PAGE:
For every $1 Google spend, they make $2. With over 30 billion impressions and 50 millions clicks, it’s no surprise they make over $100 million a day. Google’s motives are a topic of continuous debate, with some believing they’re a fat-cat corporation just after more cake. Others however believe their contribution to the technological age warrants their financial success. I’ve always been a strong believer in the second, and it’s not very often I question this, but their latest product release does have me wondering.
Callout Extensions let you include short snippets of text below your advert promoting, well, any aspect of your business you wish. They take the form of side-by-side bullet points and can be a maximum of 25 characters each. Typically you’ll see businesses pushing messages like ‘Free Shipping’, ‘Sale Now On’ or ‘Same Day Dispatch’.
So, how can such a small change increase their revenues? Quite simply, adverts in the top 3 positions are getting bigger and bigger (with Ad Extensions), meaning natural listings (which aren’t pay-per-click) appear lower down. More people click on ads and revenues increase.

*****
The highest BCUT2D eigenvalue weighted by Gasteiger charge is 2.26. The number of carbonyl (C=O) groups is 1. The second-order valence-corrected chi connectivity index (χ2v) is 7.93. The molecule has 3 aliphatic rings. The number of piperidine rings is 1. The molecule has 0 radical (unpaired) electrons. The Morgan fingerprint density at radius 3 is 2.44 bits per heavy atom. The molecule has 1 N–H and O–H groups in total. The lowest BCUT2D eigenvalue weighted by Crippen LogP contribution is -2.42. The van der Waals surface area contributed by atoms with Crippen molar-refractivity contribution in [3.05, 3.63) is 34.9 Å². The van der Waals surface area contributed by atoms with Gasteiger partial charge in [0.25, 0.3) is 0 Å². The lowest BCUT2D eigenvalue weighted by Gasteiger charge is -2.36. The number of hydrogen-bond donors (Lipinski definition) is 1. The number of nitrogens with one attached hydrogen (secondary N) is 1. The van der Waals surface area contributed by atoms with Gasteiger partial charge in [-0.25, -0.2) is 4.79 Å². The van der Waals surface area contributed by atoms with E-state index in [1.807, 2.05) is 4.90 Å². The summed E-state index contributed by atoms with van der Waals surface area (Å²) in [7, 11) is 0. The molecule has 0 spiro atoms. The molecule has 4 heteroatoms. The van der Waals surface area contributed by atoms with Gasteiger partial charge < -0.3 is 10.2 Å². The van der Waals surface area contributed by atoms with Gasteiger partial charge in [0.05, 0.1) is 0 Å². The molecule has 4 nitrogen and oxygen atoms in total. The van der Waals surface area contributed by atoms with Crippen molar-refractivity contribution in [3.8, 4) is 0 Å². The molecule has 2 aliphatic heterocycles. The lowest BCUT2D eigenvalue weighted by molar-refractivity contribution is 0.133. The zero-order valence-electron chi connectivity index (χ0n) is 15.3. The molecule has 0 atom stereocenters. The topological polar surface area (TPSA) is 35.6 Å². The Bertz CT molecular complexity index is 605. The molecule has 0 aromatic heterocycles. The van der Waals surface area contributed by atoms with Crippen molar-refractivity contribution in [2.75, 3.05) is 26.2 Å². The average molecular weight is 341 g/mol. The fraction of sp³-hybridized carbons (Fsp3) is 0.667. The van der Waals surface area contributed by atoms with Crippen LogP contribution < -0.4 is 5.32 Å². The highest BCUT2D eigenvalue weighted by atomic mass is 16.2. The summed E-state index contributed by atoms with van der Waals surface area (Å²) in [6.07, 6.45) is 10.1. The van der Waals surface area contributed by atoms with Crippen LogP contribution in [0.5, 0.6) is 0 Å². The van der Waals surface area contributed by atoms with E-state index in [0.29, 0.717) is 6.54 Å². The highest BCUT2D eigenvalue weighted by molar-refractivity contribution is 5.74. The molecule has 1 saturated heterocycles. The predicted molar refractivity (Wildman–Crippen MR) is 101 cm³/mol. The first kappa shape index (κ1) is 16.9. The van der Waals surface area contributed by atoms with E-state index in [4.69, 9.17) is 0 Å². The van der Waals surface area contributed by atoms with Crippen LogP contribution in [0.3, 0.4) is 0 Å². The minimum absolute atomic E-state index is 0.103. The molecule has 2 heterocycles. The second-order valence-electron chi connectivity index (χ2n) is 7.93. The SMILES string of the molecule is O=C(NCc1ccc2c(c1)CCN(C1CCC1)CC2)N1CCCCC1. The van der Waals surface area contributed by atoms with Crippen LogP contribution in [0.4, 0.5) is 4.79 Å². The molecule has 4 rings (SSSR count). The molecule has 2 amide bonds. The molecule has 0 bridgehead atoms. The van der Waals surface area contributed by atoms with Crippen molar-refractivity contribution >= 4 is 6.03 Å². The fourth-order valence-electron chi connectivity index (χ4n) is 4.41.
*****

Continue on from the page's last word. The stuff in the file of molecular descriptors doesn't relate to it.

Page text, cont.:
Now, as a Marketer I have no problem with this. Whether Google’s being greedy or simply on a path of evolution doesn’t worry me. They’re the gate keepers and for my campaigns to be successful, I play by their rules. In the case of this new feature, if an advert provides relevant, useful information then all the better. So the real question is this:
Are Callout Extensions an enhancement to our ads, or do they destroy CTRs?
On the one hand, being able to promote evergreen benefits of your business is a good thing. On the other, being selective with your benefits and prioritising them into 95 characters is the art of search engine copywriting. If a customer looks at your shop front, do you really want to bombard them with every little detail under the sun? Clean, simple and enticing will get them through the door, not a desperate plea to come in. That is why I believe Callout Extensions won’t last.
We’re currently testing their effectiveness and will report back to our clients soon. Hopefully I won’t be eating my words; especially when it means Google gets another slice of cake.